One note: in this day and age, there is a tangible benefit to having children late in life. When Steve qualified for Social Security benefits, we also received Social Security benefits for Jennifer Lynn until she turned 18. I guess it’s compensation for having to deal with a teenager at the same time that old age crankiness sets in. Even Obama who is graying but still a youthful 53 years-old, joked about this last week, saying that “I’m signing an executive order to get off my lawn.”

It’s been interesting to see how Jennifer Lynn who is now a college freshman responds to having a septuagenarian father. She uses it as a point of distinction among her friends. Her father may not be the richest or most well known but he is the oldest.

But that’s only part of it. If Steve was in failing health or decrepit, I’m quite sure Jennifer Lynn wouldn’t be nearly so eager to talk about his age. The reality is that Steve is blessed with good genes so he looks at least 10 years younger than his age, he’s slim and in excellent physical shape, and while there are some 70 year-olds who are just learning how to use email, Steve’s skills in Photoshop, Illustrator and many other complex programs are as up-to-date as our 22 year-old daughter’s. And no retirement in his future; he’s working as hard and growing the business even more than when he was a mere kid at 45.

So the teasing can all be in good fun; we’re all proud of the old guy.

The right stuff

Sunday, March 1st, 2015

There’s a trend that I’ve been reading about that is another example that everything old is new again. People are suddenly fascinated with “tidying up.” This is a concept that I was very familiar with when I was growing up in the 1960s – except in our household, tidying up was communicated in less gentle terms. It was more along the lines of “You can’t leave the house until your room is clean.”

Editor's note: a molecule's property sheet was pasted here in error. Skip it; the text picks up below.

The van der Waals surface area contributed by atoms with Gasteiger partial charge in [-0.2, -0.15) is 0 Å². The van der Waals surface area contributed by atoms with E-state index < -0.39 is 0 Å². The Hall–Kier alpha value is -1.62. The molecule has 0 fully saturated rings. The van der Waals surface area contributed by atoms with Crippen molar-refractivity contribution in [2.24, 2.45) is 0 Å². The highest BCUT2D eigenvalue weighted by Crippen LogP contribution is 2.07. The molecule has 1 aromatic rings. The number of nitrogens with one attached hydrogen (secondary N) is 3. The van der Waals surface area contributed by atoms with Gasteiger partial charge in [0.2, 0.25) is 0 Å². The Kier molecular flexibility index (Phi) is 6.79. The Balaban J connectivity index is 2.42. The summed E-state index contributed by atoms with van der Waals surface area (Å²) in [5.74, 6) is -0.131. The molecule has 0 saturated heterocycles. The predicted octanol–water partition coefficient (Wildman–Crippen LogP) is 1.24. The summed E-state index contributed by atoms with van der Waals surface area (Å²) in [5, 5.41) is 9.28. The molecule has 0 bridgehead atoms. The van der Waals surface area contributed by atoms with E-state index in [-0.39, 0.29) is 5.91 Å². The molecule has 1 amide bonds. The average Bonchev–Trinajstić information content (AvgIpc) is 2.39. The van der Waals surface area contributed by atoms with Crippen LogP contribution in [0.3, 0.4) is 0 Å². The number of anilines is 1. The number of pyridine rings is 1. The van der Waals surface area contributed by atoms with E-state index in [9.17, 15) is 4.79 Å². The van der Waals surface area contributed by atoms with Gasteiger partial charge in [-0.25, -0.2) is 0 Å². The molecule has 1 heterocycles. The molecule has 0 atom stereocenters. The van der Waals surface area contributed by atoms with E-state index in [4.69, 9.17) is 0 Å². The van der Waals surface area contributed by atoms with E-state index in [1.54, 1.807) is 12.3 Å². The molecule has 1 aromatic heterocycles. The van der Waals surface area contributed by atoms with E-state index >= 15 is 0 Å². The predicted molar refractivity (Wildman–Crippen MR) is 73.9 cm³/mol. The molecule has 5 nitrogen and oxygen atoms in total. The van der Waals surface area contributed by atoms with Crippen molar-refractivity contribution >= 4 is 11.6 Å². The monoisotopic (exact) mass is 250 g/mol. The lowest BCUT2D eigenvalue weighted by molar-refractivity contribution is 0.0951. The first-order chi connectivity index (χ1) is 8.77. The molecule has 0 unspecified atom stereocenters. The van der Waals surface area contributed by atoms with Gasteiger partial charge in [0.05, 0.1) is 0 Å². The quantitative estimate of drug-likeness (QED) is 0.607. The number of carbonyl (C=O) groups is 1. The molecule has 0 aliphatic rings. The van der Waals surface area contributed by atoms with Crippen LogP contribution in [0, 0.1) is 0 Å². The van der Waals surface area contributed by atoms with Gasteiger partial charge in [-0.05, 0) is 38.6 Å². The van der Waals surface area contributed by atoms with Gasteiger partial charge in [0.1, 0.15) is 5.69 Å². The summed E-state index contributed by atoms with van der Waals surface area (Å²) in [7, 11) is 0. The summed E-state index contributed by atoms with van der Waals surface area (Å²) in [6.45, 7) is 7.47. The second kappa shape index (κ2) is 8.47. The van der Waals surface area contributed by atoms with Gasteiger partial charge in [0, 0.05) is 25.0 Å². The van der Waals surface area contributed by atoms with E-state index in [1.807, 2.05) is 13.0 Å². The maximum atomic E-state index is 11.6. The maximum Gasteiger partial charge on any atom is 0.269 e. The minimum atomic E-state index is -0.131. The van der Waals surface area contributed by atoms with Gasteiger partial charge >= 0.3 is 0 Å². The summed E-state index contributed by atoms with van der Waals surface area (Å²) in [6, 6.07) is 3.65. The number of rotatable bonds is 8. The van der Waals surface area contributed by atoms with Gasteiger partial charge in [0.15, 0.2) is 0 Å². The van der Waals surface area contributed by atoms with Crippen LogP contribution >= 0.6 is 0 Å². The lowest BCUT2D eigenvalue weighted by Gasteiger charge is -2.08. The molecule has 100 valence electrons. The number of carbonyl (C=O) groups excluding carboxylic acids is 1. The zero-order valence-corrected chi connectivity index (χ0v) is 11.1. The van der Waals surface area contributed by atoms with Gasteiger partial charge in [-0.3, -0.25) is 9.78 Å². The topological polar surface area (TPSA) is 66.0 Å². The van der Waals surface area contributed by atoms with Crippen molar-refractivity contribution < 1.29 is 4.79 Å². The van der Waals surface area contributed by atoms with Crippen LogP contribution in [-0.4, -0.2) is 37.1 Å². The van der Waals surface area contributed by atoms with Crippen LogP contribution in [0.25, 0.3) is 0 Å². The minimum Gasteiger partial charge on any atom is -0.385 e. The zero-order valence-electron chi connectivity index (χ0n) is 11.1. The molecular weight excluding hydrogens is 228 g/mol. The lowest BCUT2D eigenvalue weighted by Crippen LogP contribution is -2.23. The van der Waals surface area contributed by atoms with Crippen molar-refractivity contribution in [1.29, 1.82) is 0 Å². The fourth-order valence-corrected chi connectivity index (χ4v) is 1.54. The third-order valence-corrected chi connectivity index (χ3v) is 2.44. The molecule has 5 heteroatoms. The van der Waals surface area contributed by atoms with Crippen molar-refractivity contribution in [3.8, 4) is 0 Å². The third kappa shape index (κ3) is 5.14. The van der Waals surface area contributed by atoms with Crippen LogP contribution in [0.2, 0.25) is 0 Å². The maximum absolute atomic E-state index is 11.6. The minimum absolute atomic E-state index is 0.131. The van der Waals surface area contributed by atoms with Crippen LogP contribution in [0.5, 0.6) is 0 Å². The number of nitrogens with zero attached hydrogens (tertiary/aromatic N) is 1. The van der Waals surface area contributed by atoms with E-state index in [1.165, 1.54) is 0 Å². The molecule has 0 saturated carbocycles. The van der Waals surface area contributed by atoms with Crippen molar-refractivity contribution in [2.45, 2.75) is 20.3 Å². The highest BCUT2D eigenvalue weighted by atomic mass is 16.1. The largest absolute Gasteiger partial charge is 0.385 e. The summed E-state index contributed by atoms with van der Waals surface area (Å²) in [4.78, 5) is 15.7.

So why the sudden obsession with tidiness? Obviously, most people have too much stuff. We did too, until we moved twice in three years. Moving 50 pound boxes of books that had never been unpacked from the first move really lost its charm. Now that we’ve gone through the process of culling every category of our stuff – clothes, kitchenware, books, tools, cats– we could probably pack up and move in a day. Steve and I joke that if our belongings got any leaner and meaner, we would be sharing the same fork.

I think I first became aware of the decluttering trend with TLC’s“Clean Sweep.” And of course, there’s “Hoarders” on A&E which helps us feel better about the level of clutter in our own lives. “Sure, we’ve got a few closets that need to be cleaned out, but we’re not that bad.”

Then last fall, “The Life Changing Magic of Tidying Up” appeared on the bestseller lists and has stayed there ever since, selling 2 million copies worldwide. I think the enormous popularity of the book has to do as much with the messenger as the message.  It was written by Marie Kondo, a 30 year-old Japanese author who started a home organizing consulting business when she was 19. Married with no kids, she is the tiger-organizer but she is also super kawaii – prim, proper, with shoulder length hair and bangs that make her look like a Japanese school girl.

Kondo’s method for sorting what stuff goes and what stays, is to take one item at a time and ask, “Does it spark joy?” This approach is so non-threatening and childlike that I think it makes it much easier for people to contemplate parting with possessions that at one time, were precious to them.  I’m guessing the question I used to ask my kids as we cleaned out their rooms…”Where did this junk come from and why do you still have it?…isn’t quite as endearing. Hence, no bestselling book for me.

In this weekend’s Wall Street Journal, there’s a full page devoted to a series of photographs showing how Ms. Kondo origamis a shirt into a perfect little bundle that according to one of her top five tips, should be stored on its side, not stacked in a drawer. Her other tips include tossing papers and tidying up by category. But there is a major piece of advice that she left out if you really want to live a life that is clutter-free: don’t have kids.